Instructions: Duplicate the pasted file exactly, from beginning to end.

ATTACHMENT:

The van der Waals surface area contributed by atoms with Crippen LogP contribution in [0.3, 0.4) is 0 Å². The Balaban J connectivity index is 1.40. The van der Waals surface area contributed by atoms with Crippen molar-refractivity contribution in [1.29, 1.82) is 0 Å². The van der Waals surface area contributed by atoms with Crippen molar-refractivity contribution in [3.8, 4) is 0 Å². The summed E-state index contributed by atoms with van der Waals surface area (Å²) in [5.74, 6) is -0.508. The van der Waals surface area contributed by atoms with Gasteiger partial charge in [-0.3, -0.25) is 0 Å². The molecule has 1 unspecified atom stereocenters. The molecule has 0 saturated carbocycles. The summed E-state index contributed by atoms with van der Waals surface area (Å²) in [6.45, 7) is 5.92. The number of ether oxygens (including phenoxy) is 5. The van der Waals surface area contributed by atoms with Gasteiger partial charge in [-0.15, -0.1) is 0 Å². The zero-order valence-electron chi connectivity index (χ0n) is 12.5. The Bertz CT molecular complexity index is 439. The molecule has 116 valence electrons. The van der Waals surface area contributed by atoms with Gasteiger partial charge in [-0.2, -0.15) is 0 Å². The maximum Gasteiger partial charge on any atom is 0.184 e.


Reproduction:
The van der Waals surface area contributed by atoms with Crippen LogP contribution in [0.3, 0.4) is 0 Å². The Balaban J connectivity index is 1.40. The van der Waals surface area contributed by atoms with Crippen molar-refractivity contribution in [1.29, 1.82) is 0 Å². The van der Waals surface area contributed by atoms with Crippen molar-refractivity contribution in [3.8, 4) is 0 Å². The summed E-state index contributed by atoms with van der Waals surface area (Å²) in [5.74, 6) is -0.508. The van der Waals surface area contributed by atoms with Gasteiger partial charge in [-0.3, -0.25) is 0 Å². The molecule has 1 unspecified atom stereocenters. The molecule has 0 saturated carbocycles. The summed E-state index contributed by atoms with van der Waals surface area (Å²) in [6.45, 7) is 5.92. The number of ether oxygens (including phenoxy) is 5. The van der Waals surface area contributed by atoms with Gasteiger partial charge in [-0.15, -0.1) is 0 Å². The zero-order valence-electron chi connectivity index (χ0n) is 12.5. The Bertz CT molecular complexity index is 439. The molecule has 116 valence electrons. The van der Waals surface area contributed by atoms with Gasteiger partial charge in [-0.2, -0.15) is 0 Å². The maximum Gasteiger partial charge on any atom is 0.184 e.